In another development, industry biggie Getty Images has itself dipped its toe into the often-murky waters of music. "We’ve recently stepped into the music licensing market," says spokesperson Simone Esamie, "so as well as searching and downloading film and stills online, it’ll soon be possible to do the same with music."

New Models

Services like iStockPhoto and Fotolia are forging a whole new paradigm in photo libraries, the former offering royalty free images for between USD$1-15. Welcome to the era of the micro-priced imagery library, the antithesis of the old school services charging up to several hundred dollars for a single image depending on the usage.

Then there’s the other new and in many ways most interesting thrust in digital photo stock — the entire photographic body of work of the human race prior to the digital revolution is slowly coming on line (literally as well as figuratively). We’ve had a little over a century to build up a huge library of our collective experience, and organisations from old world media conglomerates to museums are using their old, dusty wares in exciting new ways.

They’re coming into the public domain for commercial and reference use from bodies as disparate as the New York Public Library to John Fairfax, publishers of Australian newspapers The Sydney Morning Herald, Australian Financial Review and Melbourne Age.

"We have a strong online presence with our current imagery," says Fairfax Media Information Services product manager Jane Brimacombe as she describes the vast back-catalogue of pictures in Fairfax vaults, "but we also have access to over 10 million hard-copy images – from early glass negatives right through to the dawn of digital media. If it can’t be found online, the research team is happy to conduct research on behalf of clients, which is free."

All that aside, there’s one huge change to the field of photography photo libraries can’t overlook, and that’s the fact that there are simply more photos than ever before. With more people taking more photos on more cameras, we’ve probably taken more pictures in the digital era than the sum total of human history previously. Within that huge network is a pool of assets bigger than the photo libraries could ever marshal alone.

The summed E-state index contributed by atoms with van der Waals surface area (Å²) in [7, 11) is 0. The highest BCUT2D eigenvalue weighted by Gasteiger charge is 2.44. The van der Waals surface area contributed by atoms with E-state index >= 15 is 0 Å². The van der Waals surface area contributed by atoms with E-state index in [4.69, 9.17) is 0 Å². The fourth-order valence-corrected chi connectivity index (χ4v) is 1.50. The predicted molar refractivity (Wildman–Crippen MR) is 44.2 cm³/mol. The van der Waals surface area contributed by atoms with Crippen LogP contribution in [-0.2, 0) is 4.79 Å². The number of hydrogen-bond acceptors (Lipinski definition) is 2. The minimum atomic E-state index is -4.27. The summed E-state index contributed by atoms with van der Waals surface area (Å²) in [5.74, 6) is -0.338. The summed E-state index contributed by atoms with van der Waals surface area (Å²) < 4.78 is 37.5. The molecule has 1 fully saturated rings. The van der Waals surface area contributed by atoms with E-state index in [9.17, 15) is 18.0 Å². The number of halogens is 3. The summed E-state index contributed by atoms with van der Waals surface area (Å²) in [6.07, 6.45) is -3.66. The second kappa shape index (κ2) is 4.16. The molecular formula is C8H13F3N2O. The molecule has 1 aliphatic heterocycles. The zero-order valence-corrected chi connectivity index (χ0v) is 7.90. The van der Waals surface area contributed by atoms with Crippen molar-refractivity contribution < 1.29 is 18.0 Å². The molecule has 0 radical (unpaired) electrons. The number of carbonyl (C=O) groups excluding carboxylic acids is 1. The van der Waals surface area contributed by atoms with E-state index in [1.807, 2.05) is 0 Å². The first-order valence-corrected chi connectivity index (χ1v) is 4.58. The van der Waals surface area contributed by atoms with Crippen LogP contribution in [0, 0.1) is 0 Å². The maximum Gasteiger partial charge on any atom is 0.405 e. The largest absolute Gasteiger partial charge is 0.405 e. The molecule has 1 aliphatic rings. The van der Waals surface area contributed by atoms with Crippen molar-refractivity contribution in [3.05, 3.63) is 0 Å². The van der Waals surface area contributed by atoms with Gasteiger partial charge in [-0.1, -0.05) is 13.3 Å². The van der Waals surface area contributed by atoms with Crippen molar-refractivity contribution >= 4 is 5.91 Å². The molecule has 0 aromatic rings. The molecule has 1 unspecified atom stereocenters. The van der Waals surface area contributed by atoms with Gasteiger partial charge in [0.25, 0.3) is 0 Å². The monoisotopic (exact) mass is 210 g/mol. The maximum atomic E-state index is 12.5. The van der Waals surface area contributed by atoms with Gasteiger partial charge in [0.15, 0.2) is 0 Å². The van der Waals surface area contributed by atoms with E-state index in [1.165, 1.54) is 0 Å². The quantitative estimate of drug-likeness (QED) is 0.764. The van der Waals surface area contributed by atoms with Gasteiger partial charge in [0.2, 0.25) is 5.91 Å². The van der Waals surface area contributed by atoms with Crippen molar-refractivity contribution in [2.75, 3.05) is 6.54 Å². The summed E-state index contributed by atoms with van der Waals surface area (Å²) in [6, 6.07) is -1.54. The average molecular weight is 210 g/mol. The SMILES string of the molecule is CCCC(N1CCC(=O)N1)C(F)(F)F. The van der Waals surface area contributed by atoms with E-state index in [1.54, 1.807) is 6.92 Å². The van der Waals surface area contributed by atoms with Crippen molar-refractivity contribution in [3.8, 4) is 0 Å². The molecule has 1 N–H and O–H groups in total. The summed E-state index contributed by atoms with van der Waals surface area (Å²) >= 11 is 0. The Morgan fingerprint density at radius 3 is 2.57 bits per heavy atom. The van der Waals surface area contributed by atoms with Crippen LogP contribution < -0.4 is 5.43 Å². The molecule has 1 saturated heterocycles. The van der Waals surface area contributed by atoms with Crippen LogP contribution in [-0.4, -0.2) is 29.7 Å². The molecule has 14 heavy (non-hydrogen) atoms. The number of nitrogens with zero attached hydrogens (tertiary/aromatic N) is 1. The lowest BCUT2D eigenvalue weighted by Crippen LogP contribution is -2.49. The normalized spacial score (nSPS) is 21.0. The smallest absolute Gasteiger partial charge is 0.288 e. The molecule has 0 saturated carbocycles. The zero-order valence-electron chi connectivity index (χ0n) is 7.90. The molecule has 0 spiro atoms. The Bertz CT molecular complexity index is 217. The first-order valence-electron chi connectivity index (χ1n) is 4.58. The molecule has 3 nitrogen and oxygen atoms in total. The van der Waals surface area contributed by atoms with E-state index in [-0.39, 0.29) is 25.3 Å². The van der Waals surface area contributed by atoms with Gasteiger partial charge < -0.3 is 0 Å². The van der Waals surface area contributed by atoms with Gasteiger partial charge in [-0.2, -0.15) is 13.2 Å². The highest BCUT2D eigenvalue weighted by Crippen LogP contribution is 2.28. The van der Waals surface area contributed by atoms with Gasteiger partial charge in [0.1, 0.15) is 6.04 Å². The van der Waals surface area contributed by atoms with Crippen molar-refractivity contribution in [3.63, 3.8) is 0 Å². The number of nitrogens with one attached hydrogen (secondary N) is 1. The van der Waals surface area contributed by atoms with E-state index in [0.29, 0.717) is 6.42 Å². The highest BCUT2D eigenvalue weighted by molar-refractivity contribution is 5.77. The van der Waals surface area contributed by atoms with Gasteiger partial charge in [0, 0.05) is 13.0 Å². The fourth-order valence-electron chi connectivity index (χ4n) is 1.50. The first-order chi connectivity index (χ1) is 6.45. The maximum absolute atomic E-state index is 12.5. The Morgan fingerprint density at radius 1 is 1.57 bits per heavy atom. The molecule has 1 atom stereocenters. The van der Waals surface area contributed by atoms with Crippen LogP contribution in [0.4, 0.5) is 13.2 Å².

Despite the free stock photo services like the Stock Exchange giving creatives access to a fantastic wealth of imagery, the photo libraries aren’t going to be stopped from getting in on the action. Taking a leaf from Flickr and similar user-generated content paradigms of Web 2.0, Corbis has created SnapVillage, a portal where photographers and their potential clients can meet, the former creating profiles and uploading images to a virtual marketplace, the latter dealing with them the same way they would any other photo library service.

Another micro-stock site, SnapVillage perhaps represents a large, expensive, full-service photo library jumping onto a bandwagon it knows will hurt its core offering before the tide turns.

Or it might mean something different. A casual search around free or user-generated stock imagery will reveal its good points (fresh perspectives, niche appeal), but there are still some pictures and styles of pictures you can only get from pro service that’s used to catering for agencies and studios who know the expense is often worth the result.

So perhaps — as in all creative industries changed by ubiquitous connectivity — there’s plenty of room for the old school libraries with their millions of images to co-exist with the small, cheap ones you can contribute to yourself. Like everything else in the new scheme of things, the conversation is now going every which way, and it’s taking the humble stock image with it.